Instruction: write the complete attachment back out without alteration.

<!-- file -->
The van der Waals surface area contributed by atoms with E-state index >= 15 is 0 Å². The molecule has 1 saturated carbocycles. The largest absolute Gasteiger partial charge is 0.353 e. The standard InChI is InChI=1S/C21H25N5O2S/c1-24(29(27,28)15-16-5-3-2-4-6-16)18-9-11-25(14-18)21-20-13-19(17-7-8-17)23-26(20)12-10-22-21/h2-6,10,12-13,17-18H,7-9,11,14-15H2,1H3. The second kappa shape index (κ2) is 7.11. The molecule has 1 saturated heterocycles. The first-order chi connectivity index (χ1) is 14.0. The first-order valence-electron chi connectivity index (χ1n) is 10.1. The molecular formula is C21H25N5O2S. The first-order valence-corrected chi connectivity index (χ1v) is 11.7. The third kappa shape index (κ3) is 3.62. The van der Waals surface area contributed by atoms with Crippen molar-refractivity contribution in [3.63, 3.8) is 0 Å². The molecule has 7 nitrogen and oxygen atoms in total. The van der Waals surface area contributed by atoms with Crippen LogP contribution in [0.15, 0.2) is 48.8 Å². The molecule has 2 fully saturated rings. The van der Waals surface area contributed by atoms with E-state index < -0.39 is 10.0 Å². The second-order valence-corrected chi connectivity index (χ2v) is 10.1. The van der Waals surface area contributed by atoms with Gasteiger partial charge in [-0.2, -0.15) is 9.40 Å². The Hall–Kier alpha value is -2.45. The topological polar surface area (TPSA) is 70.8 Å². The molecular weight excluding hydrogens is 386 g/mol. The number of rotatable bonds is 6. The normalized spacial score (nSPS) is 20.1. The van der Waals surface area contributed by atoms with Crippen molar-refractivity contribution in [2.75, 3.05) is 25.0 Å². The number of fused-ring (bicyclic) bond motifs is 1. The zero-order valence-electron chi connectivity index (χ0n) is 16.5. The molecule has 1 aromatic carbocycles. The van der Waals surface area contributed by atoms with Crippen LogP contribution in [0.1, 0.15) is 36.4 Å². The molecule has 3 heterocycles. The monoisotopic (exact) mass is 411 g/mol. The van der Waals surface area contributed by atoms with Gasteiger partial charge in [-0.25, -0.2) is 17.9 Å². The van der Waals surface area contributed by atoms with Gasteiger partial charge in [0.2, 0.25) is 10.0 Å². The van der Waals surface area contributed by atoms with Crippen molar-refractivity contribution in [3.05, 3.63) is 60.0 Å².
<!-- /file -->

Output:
The van der Waals surface area contributed by atoms with E-state index >= 15 is 0 Å². The molecule has 1 saturated carbocycles. The largest absolute Gasteiger partial charge is 0.353 e. The standard InChI is InChI=1S/C21H25N5O2S/c1-24(29(27,28)15-16-5-3-2-4-6-16)18-9-11-25(14-18)21-20-13-19(17-7-8-17)23-26(20)12-10-22-21/h2-6,10,12-13,17-18H,7-9,11,14-15H2,1H3. The second kappa shape index (κ2) is 7.11. The molecule has 1 saturated heterocycles. The first-order chi connectivity index (χ1) is 14.0. The first-order valence-electron chi connectivity index (χ1n) is 10.1. The molecular formula is C21H25N5O2S. The first-order valence-corrected chi connectivity index (χ1v) is 11.7. The third kappa shape index (κ3) is 3.62. The van der Waals surface area contributed by atoms with Crippen molar-refractivity contribution in [3.63, 3.8) is 0 Å². The molecule has 7 nitrogen and oxygen atoms in total. The van der Waals surface area contributed by atoms with Crippen LogP contribution in [0.15, 0.2) is 48.8 Å². The molecule has 2 fully saturated rings. The van der Waals surface area contributed by atoms with E-state index < -0.39 is 10.0 Å². The second-order valence-corrected chi connectivity index (χ2v) is 10.1. The van der Waals surface area contributed by atoms with Gasteiger partial charge in [-0.2, -0.15) is 9.40 Å². The Hall–Kier alpha value is -2.45. The topological polar surface area (TPSA) is 70.8 Å². The molecular weight excluding hydrogens is 386 g/mol. The number of rotatable bonds is 6. The normalized spacial score (nSPS) is 20.1. The van der Waals surface area contributed by atoms with Crippen molar-refractivity contribution in [2.75, 3.05) is 25.0 Å². The number of fused-ring (bicyclic) bond motifs is 1. The zero-order valence-electron chi connectivity index (χ0n) is 16.5. The molecule has 1 aromatic carbocycles. The van der Waals surface area contributed by atoms with Crippen LogP contribution in [0.1, 0.15) is 36.4 Å². The molecule has 3 heterocycles. The monoisotopic (exact) mass is 411 g/mol. The van der Waals surface area contributed by atoms with Gasteiger partial charge in [-0.25, -0.2) is 17.9 Å². The van der Waals surface area contributed by atoms with Gasteiger partial charge in [0.2, 0.25) is 10.0 Å². The van der Waals surface area contributed by atoms with Crippen molar-refractivity contribution in [3.05, 3.63) is 60.0 Å².